It has already been five years since the last time the Maltese voting public was asked to choose its representatives in the European Union.

During this cycle, the European Union (EU) was hit by some of its most challenging times since its inception in 1951. With wars looming on its doorstep, COVID-19, Brexit, and, as a result of these factors, economic difficulties.

Despite the ongoing challenges, the European Parliament between 2019 and 2024 largely proceeded with its wide-ranging agenda, while Maltese MEPs made headway with their policy areas. A historic achievement for Malta’s political history, Roberta Metsola became the first Maltese President of the EP, and the third ever female President.  

Now that the next election is less than two months away, on 8th June 2024, here’s all you need to know about the vote, how it works and who’s who.

25th May 2019

The most recent MEP election was held on 25th May 2019. With six seats allotted to Malta, these were won by Miriam Dalli, Alfred Sant, Alex Agius Saliba and Josianne Cutajar from the Labour party and Roberta Metsola and David Casa from the Nationalist party. Miriam Dalli would eventually be appointed to Malta’s Cabinet, and replaced in the MEP by Cyrus Engerer.

Overall, the Labour party won by a majority of 42,656 votes. Miriam Dalli garnered the most votes for her party at 63,438 votes, while Roberta Metsola won the most votes in her party at 38,206. Both MEPs were elected instantly at first count.

Who’s vying for your vote in the upcoming election?

The official candidates list is yet to be published, while MEP hopefuls will be asked to register between 25th and 29th April. A list of candidates will be published on the site of the Electoral Commission.

Despite so, many politicians have already announced their candidacy. So far: 

The Nationalist Party’s candidates are:

  • Roberta Metsola

  • David Casa

  • David Agius

  • Peter Agius

  • Miriana Calleja Testaferrata De Noto

  • Lee Bugeja Bartolo

  • Norma Camilleri

  • Louise Ann Pulis

The Labour Party Candidates are:

  • Alex Agius Saliba

  • Clint Azzopardi Flores

  • Steve Ellul

  • Daniel Attard

  • Jesmond Bonello

  • Jesmond Marshall

  • Maria Sara Vella Gafà

  • Claudette Abela Baldacchino

  • Thomas Bajada

The ADPD candidates are:

  • Sandra Gauci

  • Ralph Cassar

  • Rachelle Deguara

  • Mina Jack Tolu

The candidates for Imperium Europa are:

  • Terrence Portelli

  • Norman Lowell

The candidates for ABBA are:

  • Tania Grech Fiorini

  • Ivan Grech Mintoff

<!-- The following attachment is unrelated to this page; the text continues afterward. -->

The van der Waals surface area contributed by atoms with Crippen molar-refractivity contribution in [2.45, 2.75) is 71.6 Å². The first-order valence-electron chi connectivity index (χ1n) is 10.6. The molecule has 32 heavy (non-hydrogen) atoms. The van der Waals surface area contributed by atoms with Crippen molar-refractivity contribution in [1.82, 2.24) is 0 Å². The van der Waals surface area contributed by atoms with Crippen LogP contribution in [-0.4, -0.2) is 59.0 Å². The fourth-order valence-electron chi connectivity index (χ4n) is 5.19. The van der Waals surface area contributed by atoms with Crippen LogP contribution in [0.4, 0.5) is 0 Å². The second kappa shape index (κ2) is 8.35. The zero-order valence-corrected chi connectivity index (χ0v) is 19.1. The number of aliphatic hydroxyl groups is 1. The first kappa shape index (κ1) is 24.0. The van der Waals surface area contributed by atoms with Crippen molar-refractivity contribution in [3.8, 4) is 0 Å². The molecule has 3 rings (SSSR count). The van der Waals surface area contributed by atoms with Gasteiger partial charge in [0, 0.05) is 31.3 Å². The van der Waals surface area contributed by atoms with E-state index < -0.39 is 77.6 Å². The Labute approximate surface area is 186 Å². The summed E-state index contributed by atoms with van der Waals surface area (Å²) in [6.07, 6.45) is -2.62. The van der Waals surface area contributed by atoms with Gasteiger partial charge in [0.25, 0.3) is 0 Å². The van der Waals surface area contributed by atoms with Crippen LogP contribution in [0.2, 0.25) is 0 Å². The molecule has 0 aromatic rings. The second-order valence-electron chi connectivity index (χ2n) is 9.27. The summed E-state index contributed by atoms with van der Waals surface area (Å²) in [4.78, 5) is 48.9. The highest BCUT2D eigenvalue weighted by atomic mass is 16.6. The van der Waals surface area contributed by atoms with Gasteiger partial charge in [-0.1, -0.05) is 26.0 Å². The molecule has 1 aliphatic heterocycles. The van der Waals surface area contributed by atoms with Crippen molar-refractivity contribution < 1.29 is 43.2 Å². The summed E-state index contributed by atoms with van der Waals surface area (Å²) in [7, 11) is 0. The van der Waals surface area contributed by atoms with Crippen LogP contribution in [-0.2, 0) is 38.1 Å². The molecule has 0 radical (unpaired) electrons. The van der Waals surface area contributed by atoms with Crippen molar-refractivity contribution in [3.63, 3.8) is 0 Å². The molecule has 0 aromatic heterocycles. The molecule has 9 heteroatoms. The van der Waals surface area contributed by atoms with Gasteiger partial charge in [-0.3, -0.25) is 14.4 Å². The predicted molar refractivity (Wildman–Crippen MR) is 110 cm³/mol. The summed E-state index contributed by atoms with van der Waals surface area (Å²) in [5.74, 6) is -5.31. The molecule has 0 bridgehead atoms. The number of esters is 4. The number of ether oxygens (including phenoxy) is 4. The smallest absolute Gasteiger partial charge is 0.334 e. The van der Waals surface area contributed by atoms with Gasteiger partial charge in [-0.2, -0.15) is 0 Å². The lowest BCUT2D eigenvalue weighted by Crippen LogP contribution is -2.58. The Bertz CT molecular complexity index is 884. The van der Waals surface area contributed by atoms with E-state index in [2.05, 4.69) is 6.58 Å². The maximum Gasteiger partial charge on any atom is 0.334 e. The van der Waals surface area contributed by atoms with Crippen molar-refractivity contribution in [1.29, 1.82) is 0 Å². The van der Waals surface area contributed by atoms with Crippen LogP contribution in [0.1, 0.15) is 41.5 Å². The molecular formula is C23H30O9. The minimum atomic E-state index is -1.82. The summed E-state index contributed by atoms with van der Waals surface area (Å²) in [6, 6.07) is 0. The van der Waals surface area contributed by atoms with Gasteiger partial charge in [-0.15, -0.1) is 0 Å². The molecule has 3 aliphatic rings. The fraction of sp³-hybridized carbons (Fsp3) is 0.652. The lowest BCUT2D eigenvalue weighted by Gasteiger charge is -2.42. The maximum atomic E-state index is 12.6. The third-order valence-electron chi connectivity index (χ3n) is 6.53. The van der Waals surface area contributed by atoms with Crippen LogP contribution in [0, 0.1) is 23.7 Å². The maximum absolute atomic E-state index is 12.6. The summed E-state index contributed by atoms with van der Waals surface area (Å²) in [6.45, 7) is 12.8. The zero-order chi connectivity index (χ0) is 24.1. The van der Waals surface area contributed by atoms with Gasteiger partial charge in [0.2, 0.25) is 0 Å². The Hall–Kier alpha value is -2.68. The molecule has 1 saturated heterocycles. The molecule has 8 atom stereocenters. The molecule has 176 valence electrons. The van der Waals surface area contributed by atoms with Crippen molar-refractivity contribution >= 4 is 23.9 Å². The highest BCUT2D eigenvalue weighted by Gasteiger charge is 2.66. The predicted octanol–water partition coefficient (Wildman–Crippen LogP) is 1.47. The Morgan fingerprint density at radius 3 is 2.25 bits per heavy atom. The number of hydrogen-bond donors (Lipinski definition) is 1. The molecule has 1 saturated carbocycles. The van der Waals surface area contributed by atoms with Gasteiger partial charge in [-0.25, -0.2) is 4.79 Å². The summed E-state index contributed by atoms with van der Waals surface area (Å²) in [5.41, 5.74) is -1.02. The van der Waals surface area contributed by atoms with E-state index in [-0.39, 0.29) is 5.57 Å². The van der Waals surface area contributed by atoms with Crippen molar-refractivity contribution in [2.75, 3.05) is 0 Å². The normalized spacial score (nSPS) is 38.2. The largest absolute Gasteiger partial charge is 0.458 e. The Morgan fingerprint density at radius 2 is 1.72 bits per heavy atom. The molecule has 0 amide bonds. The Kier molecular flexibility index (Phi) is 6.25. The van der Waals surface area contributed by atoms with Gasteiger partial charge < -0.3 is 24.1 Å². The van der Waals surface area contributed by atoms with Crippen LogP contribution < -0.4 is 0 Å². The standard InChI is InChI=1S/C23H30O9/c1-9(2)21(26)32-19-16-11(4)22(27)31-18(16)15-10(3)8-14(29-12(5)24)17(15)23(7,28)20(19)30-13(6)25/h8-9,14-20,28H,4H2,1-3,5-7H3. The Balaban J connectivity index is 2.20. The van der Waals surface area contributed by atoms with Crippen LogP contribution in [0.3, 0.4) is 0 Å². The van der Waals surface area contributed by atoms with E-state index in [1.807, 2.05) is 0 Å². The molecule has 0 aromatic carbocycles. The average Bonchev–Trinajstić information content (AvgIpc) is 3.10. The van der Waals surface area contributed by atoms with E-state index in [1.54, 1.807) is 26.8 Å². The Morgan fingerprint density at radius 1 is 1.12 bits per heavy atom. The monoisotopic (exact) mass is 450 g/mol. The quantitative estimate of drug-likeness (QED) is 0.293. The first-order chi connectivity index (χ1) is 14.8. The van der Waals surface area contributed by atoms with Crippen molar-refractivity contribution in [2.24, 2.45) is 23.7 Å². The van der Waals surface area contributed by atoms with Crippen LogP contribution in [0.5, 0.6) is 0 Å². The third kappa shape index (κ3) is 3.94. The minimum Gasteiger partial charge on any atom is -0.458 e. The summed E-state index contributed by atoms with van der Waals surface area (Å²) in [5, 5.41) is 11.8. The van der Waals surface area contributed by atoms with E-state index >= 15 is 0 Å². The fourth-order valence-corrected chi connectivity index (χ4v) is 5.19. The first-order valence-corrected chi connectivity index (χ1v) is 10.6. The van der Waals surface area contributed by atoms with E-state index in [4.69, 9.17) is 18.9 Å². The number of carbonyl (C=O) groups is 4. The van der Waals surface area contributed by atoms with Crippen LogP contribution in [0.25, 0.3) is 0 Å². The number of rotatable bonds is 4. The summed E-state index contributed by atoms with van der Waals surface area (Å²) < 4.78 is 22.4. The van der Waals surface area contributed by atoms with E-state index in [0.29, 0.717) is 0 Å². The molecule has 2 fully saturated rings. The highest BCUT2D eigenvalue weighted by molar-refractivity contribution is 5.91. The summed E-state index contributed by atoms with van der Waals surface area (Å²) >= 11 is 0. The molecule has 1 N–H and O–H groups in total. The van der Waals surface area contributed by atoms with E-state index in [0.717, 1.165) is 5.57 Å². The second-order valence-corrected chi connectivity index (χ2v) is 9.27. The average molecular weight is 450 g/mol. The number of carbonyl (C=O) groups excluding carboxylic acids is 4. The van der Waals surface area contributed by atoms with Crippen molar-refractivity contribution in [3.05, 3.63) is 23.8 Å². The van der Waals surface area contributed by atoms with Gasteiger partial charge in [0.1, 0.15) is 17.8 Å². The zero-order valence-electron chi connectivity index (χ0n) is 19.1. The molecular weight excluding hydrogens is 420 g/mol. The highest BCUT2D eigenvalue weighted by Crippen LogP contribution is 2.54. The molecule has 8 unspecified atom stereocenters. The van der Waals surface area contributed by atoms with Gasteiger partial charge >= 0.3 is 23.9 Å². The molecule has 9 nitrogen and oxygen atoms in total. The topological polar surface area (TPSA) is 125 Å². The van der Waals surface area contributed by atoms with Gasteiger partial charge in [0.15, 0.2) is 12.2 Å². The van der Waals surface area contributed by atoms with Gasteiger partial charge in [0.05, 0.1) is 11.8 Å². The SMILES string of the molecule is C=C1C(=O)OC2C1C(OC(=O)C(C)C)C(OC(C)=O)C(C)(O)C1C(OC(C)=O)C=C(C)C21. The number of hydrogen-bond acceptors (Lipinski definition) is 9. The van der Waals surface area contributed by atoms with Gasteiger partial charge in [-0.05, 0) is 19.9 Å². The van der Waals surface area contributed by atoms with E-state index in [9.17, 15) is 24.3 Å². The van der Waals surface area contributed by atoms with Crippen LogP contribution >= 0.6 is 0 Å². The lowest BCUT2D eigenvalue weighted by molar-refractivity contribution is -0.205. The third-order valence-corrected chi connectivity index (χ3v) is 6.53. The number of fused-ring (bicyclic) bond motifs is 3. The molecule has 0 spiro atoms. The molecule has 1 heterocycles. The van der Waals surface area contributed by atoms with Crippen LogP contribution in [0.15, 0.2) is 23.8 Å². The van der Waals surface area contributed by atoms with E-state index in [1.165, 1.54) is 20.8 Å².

Volt Malta’s candidate:

  • Matthias Iannis Portelli

Independent candidates are:

  • Arnold Cassola

  • Nazzareno Bonnici

  • James Ryder

  • Edwin Vassallo

With around two weeks left, candidates are still able to announce their candidacy, should they wish to do so.

From the current crop of local MEPs, former Prime Minister Alfred Sant and Josianne Cutajar announced that they will not return to Brussels.

On the other hand, Cyrus Engerer has not made any official announcements yet.

Former Prime Minister Joseph Muscat, who brings with him a truck-load of baggage, has toyed with the idea of making a comeback to politics, but has not made a final decision yet.

The single transferrable vote system

Malta uses the single transferrable vote system for its elections, be it the local council (which will also be happening this year), the general and the MEP election.

Through this system, voters choose their preferences in order of choice and can vote for as many or as little as they wish. The preferred candidate is given the number one preference and the rest follows.

For a candidate to be elected, they are expected to meet a quota. Once met and exceeded, the candidate is elected, and the following votes are then transferred to other candidates according to the next preferences expressed by voters (the number two on the ballot sheet).

Once surplus votes have been allocated and there are remaining seats to be filled, candidates with the lowest votes are eliminated and their votes are redistributed  based on the voters’ subsequent preferences.

This secondary process continues until all seats are filled.

But who can vote? In 2018, Malta became the second European country to grant 16 and 17-year-olds the right to vote. Prior to the change, only legal adults over the age of 18 could vote.

Both parties within the local Parliament agreed on making the teens’ voices heard.


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